Shawn Robinson (researcher)
There's a real interest in the interaction that an aquaculture farm plays in a marine environment. One of the things that it does is give structure to a whole lot of other organisms.
So what was once just plain water that things would drift by, now is almost like an oasis.
Chris McKindsey (researcher)
Most of the studies in the past have been looking at the negative impact on the animals living in the sediments directly underneath and surrounding the farm.
But there's also a potential that there's other more positive impacts of aquaculture because we're essentially putting a bunch of energy, a bunch of food into the system that the animals that live under and around that farm can take advantage of and increase their fitness and their productivity.
With this research, we're looking at two main things.
One is the movement of crabs and lobsters in and around aquaculture sites, and the second is the condition of these animals.
So to follow the crabs and lobsters, what we've done is, we set out a whole big grid of hydrophones and we glued little sound emitters onto the back of crabs and the lobsters.
And then, the hydrophones can follow the movement of the animals on the bottom by triangulation of the noise.
Émilie Simard (biologist)
Using this data, we can find out a lot about the behaviour of lobsters and crabs.
For example, were the individuals present under the culture site?
Did they exhibit foraging behaviour?
Did they exhibit habitat-seeking behaviour?
How large were their home ranges under the culture site?
“869 – they were all gone from there.”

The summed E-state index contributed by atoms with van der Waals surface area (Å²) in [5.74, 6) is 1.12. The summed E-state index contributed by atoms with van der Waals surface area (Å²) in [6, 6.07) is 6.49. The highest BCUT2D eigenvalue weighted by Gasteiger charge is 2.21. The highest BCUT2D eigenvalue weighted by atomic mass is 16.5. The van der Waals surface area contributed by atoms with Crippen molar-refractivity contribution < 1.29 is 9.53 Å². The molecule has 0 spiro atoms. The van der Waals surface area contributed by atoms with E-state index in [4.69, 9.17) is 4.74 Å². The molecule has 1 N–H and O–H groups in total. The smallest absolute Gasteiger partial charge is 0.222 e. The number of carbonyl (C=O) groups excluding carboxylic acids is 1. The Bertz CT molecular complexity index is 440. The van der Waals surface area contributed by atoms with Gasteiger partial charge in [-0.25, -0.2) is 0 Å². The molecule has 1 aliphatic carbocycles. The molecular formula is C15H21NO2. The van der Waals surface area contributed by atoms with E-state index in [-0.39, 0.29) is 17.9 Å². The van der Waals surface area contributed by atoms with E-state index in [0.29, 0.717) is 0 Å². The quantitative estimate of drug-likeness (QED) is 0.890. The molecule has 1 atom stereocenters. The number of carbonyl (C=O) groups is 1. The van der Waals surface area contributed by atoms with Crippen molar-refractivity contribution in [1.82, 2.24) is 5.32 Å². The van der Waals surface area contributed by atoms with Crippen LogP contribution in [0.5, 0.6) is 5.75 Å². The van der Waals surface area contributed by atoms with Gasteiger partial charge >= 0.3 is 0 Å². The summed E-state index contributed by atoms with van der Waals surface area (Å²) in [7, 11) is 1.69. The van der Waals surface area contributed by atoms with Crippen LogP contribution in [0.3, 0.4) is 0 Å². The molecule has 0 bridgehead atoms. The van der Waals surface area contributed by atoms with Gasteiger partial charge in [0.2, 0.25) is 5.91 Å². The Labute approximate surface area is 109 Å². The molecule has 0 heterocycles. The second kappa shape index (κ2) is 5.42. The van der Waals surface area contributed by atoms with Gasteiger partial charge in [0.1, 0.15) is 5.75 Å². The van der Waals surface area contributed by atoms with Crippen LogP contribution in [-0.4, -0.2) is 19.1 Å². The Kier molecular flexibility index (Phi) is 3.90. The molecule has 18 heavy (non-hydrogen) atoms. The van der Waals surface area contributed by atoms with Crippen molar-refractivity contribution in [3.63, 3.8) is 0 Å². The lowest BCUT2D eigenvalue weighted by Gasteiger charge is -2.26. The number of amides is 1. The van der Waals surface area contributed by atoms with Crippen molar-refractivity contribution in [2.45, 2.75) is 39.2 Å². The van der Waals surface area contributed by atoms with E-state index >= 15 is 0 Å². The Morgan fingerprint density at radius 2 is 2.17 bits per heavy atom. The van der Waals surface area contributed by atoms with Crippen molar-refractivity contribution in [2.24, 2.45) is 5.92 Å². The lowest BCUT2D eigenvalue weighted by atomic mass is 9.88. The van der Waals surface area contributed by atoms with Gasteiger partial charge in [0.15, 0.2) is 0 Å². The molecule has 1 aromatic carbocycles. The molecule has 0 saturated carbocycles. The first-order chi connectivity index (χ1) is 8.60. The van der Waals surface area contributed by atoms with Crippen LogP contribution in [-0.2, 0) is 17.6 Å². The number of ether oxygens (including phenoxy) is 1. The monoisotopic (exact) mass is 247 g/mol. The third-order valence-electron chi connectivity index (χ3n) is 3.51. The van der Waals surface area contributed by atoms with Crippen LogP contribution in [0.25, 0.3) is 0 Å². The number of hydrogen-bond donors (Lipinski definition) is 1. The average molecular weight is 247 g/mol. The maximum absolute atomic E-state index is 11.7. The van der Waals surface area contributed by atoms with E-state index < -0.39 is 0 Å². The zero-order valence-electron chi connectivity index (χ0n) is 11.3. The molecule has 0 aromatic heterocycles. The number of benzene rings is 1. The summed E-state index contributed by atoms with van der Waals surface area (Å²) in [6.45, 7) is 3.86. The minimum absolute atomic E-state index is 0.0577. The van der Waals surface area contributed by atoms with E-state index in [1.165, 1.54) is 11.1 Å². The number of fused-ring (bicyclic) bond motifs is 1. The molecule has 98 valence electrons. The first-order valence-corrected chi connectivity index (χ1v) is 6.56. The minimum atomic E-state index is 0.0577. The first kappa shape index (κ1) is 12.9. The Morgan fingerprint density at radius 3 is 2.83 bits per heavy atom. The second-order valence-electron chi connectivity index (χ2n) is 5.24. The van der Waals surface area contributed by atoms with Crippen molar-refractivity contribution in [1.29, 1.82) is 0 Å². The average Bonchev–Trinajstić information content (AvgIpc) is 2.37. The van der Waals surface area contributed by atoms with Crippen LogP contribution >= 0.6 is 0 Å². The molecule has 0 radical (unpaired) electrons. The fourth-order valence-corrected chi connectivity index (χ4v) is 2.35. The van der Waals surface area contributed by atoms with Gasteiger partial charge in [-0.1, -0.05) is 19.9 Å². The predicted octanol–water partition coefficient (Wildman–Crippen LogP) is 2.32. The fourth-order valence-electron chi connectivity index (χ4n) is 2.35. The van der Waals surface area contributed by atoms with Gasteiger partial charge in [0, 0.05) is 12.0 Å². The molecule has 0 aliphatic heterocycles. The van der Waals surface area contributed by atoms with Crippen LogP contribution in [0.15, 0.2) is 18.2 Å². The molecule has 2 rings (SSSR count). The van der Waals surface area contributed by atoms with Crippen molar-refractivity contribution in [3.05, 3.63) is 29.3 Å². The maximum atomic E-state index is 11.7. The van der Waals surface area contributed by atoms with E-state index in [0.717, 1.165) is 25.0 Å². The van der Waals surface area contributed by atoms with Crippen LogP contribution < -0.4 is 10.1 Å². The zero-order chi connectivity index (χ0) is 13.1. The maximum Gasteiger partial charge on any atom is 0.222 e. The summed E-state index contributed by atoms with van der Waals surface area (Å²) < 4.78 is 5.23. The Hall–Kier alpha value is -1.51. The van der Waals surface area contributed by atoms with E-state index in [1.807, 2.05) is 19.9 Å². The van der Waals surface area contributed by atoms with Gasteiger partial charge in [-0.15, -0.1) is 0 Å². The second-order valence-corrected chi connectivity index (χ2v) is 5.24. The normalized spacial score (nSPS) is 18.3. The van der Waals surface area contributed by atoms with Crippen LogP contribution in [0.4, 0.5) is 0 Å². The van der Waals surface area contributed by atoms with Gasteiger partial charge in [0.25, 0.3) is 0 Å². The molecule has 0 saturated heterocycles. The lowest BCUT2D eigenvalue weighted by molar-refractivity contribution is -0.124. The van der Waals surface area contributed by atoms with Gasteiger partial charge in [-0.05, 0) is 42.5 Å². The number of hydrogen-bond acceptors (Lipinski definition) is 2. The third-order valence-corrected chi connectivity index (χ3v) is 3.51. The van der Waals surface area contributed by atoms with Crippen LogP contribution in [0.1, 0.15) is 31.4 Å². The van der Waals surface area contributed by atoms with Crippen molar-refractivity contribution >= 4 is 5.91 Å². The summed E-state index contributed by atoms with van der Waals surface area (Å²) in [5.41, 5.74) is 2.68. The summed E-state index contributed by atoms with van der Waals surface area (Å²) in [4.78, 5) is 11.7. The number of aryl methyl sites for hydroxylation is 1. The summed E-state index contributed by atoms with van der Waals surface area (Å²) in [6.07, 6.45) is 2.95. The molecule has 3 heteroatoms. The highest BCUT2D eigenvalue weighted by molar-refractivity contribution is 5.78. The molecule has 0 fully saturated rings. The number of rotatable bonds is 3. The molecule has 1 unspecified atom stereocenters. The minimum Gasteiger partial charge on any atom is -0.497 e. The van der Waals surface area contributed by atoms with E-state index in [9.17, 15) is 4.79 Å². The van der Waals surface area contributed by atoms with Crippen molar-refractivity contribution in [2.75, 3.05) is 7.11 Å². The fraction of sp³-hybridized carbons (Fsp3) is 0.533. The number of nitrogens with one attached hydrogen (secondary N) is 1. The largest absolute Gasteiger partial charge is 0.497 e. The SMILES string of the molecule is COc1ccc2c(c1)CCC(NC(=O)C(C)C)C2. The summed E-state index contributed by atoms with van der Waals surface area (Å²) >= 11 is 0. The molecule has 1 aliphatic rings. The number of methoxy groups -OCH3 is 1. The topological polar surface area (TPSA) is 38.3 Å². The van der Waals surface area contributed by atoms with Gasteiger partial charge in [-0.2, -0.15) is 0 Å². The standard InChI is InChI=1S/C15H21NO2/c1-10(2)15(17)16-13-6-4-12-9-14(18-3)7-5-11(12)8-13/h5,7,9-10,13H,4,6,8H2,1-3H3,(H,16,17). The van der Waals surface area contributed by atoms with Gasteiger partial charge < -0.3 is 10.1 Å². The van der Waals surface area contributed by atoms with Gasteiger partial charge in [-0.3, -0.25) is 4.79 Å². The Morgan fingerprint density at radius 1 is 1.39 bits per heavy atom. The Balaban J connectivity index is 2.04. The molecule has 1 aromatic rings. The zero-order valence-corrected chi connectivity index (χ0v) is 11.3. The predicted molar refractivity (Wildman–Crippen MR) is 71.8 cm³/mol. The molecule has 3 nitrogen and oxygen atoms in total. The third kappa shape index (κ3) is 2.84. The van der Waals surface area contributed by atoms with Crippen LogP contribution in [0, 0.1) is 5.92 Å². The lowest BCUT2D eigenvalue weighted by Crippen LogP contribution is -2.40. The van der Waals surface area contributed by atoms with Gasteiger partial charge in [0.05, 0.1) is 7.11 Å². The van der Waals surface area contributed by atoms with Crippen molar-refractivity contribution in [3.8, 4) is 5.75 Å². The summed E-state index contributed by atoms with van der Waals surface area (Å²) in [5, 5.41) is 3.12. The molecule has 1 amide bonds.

"So they're moving around!"
So the way we're doing the second part of this experiment is we're looking at the lipids within the crabs and the lobsters that we're out sampling.
The idea is that the food that's being given to the salmon, that we think that the lobsters and crabs are eating, has a different class of lipids inside of it.
And so, we should be able to follow those lipids, those fats, inside the crabs and the lobsters.
Annick Drouin (researcher)
Lobster and crab samples were collected near the farming site to check the lipid profiles of these individuals as well as in a reference area to compare the numbers with data from an area free of influence from salmon feed.
During dissection of the lobster, I remove the hepatopancreas, which is similar to the liver in that it’s an accumulating organ.
And this is the organ in which we think the omega-3/omega-6 ratio signal will be the most off-balance, making it the best indicator of the vegetable oil signature that we expect to see.
We’re also conducting a lab experiment to confirm how long animals have to be exposed to this feed before we detect a signal.
David Drolet (researcher)
What we’re doing in the lab is basically calibration work.
We have 60 lobsters, all in individual tanks, and for about the past two months now, each lobster has been on a precision-calculated diet ranging from between 0% and 100%.
So at the end of the experiment, we’ll collect samples of hemolymph, which is more or less the lobster equivalent of blood, and we’ll send it off to the lab so they can do a detailed analysis of all fatty acids detected in the hemolymph.
And this helps us to make the connection between the lobster’s lipid profile and the proportion of its diet coming from aquaculture feed.
Once the method is calibrated, we’ll be able to take any lobster out of its natural environment, do the same analysis and compare the result with our lab findings.
Then, by comparing the lipid profiles of lobsters in different regions, we’ll get a better idea of how much an influence aquaculture feed has on bottom-dwelling invertebrates living near aquaculture sites.
And so, this whole interaction is important to understand because there's a lot of interest on the part of the fishermen, for example, that are fishing lobsters in the area, and whether there's any benefits or problems that are occurring because of that, but also to the farmers.
I mean, they want to know what's going on around their farm so they can at least be benign and, possibly they can even enhance some things that we want enhanced.
I like the work that I do because the results from my research are used in the management of aquaculture.
That's to say that we're now looking at aquaculture in a much more holistic point of view than we used to in the past and that's, to some extend, based on the research that I've been doing for the past few years.